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Friday, 7 October 2011

Back home

Somehow I can’t see me giving up on this blogging business that easily. I’ve got used to it. So now that I’m back in England I’m thinking I might post something every week or so and see whether anybody’s interested in reading about what happens next.

I had a last-minute scare as I left the red house. I was driving away when I glanced in the wing mirror and to my horror saw a veil of dark smoke drift across the front of the house. Slammed the brakes on, leapt out - and then realised it was just the customary cloud of exhaust that Mercy always leaves behind her.

I broke my journey in Chadron and had lunch with the Olde Main Madam. It was election day, and the town had an air of tension about it. I have since found out that the good guys carried the day: the Mayor and vice-Mayor have both been recalled. Jeannie emailed me to say that she opened up the bar and had a huge crowd in, with a lot of happy faces and some resounding cheers.

My journey home wasn’t as bad as I feared. After my flight from Rapid I had over three hours to wait at Minneapolis, but for once I got lucky. I found a book which had me riveted from page 1, all the way to Paris. It’s S.C. Gwynne’s Empire of the Summer Moon. It’s primarily about Quanah Parker, the Comanche leader. His mother,  captured by the Comanche as a nine-year-old, was the daughter of a notable early settler in Texas. As well as telling her remarkable story, and his, the book offers a general history of the Comanche people as well as some good material on Texas in the early days. It’s well researched, well written, and puts forward some stimulating views on our assumptions about Native peoples and their relationships with the Spanish, Mexican and Americans, which were nowhere near as simple as we like to think. I found it very easy to digest. I just hope I find time to polish off the last 80-100 pages now that I’m home. Come Monday I have to start writing seriously, and fast. I have a book to finish by the end of January.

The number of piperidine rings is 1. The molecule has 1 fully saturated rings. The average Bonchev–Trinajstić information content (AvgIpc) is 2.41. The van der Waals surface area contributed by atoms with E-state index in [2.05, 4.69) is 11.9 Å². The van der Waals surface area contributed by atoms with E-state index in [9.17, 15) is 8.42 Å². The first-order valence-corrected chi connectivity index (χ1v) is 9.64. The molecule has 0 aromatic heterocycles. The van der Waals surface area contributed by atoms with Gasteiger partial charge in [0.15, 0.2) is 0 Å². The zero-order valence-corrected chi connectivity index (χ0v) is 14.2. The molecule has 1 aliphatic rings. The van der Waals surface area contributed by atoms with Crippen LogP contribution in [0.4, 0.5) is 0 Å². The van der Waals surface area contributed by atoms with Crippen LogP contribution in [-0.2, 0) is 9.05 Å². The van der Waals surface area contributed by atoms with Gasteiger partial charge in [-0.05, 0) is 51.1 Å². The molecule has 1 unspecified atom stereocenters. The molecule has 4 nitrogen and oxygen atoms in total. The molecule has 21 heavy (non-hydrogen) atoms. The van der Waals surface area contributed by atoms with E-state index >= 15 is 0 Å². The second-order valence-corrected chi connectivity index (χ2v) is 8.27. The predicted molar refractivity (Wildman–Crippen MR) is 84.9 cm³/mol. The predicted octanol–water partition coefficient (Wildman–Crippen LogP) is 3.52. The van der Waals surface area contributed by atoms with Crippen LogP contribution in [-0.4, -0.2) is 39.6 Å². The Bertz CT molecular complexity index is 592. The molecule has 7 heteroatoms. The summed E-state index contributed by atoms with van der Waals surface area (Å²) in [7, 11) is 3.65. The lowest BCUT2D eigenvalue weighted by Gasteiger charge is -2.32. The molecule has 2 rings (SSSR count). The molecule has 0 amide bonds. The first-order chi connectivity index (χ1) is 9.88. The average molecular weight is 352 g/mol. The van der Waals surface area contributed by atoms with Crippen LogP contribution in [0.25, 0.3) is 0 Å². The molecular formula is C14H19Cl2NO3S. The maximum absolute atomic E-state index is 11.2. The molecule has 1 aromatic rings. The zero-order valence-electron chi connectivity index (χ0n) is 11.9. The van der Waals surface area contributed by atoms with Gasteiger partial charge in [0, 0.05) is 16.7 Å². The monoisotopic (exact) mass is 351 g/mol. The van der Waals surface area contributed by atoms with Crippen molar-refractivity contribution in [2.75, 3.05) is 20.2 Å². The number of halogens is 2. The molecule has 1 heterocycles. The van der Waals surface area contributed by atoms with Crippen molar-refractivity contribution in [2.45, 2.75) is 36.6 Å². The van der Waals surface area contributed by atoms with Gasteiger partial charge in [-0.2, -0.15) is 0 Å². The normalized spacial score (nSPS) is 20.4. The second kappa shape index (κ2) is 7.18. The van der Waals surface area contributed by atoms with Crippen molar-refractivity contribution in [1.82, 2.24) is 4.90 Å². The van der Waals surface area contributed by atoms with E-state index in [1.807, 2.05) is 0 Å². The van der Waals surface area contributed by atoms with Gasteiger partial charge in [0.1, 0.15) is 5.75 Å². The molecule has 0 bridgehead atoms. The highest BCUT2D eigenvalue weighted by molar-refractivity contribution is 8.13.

In Paris I had a three-hour wait for the flight to Newcastle, and was looking forward to a nice French breakfast of coffee and croissants. I paid through the nose for both and in the case of the croissants didn’t mind at all: they were good. The coffee, however, was foul, the first bad one I’ve ever had over there.

I got to Newcastle at eleven, was met by A. and arrived home about noon. I kept busy - unpacking, checking on the vegetable garden, which has NOT been attacked by grasshoppers, and managed to stay awake the rest of the day. Went to bed early and leapt up when A’s alarm went off at six this morning, feeling pretty good.

Today I walked into Durham - it’s a shade over two miles the way I go, which is along disused, tree-lined railway lines. It’s about 35 degrees cooler than it was when I left Merriman, but the sun was shining brightly: perfect for a nice stroll.

Well, I’ve phoned everybody I need to talk to, and my office looks as though somebody’s just come back from a long trip abroad and dumped a suitcase-full of papers on the floor. Guess I’d better start sifting.

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